I'll quote part of what Baron says on pages 129-130: " 'By His knowledge shall My righteous Servant justify many,' or, to give a more literal rendering of the words in the order in which they stand in the Hebrew, 'By His knowledge shall make righteous (or, bring righteousness) the Righteous One (My Servant) many.' " He goes on to say that he prefers the view "by the knowledge of Him on the part of others" instead of "by His knowledge." "The kind of 'knowledge' expressed in the word is not only that which has reference to understanding with the mind, but a practical, experiential knowledge [He has a footnote: "...(Hebrew) yada stands in the Bible for experimental knowledge."] - a spiritual heart acquaintance with Him, a personal appropriation by a living faith of His redeeming work for sinners - such a 'knowledge,' for instance, as is implied in the words of Christ, 'This is life eternal, that they might know Thee the only true God, and Jesus Christ whom Thou didst send,' or, in the prayer of the Apostle [Paul (Phil. 3:10)], 'That I might know Him and the power of His resurrection.' "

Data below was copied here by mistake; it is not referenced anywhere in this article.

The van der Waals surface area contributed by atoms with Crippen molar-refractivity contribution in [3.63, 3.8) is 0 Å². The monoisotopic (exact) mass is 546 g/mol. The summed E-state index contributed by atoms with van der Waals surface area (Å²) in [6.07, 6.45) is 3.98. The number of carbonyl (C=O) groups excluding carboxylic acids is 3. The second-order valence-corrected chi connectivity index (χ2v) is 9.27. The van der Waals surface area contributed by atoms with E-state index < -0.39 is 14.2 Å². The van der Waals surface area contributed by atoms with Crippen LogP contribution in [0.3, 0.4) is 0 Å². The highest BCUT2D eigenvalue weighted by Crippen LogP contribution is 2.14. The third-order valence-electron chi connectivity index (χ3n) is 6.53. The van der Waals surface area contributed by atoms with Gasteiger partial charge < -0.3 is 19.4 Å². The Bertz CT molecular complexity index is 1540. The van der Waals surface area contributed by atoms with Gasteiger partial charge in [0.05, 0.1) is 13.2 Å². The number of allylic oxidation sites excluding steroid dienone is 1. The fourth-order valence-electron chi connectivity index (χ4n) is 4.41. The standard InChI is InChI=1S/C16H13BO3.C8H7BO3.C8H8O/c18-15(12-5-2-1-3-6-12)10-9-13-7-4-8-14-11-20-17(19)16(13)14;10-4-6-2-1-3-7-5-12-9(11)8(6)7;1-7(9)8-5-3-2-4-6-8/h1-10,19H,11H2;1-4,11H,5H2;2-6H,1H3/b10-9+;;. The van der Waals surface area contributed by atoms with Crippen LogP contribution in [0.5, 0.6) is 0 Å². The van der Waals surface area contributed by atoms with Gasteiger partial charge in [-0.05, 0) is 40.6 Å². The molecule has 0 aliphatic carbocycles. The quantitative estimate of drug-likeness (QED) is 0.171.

I'll also quote part of what Baron says on pages 132-133. Regarding the Hebrew verb yatsdiq of Isa. 53:11, he says it "ought...to be rendered 'shall cause, or bring righteousness.' ... The [Hebrew] rabbim ("many"), to whom He thus brings righteousness, or constitutes righteous, is the mass of mankind, or - all - not only in Israel, but amongst the nations also - who shall respond to His call, and by a living faith enter into an acquaintance with Him. ... ...it is almost certain that [this passage] was in the mind of the Apostle Paul when writing Romans 5:12-21, which is an inspired unfolding and application of the same doctrine of substitution which is set forth in this great Old Testament prophecy. After writing of the consequence [or, penalty] of Adam's transgression to the whole of mankind, he [Paul] says: 'But not as the trespass, so also is the free gift. For if by the trespass of the one the many be dead, much more did the grace of God, and the gift by the grace of the one man, Jesus Christ, abound to many. ... For as through the one man's disobedience the many were made sinners, even so through the obedience of the One shall the many...be made righteous.' [[(This double bracket goes on for two paragraphs.) As I discuss in some detail in both of my holiness books, I don't believe there is any way that the "obedience of the One" [(Rom. 5:19), which refers especially to the all-important atoning death of the Lamb of God] can be limited to providing forgiveness, bearing and taking away the guilt of Adam's transgression, and declaring us righteous, or imputing Christ's righteousness to us in a strictly legal sense. As we have discussed in this paper, the Lamb of God also bore the penalties of spiritual death and bondage to sin and demons that resulted from Adam's transgression, so we could become obedient, righteous with the imparted righteousness of God.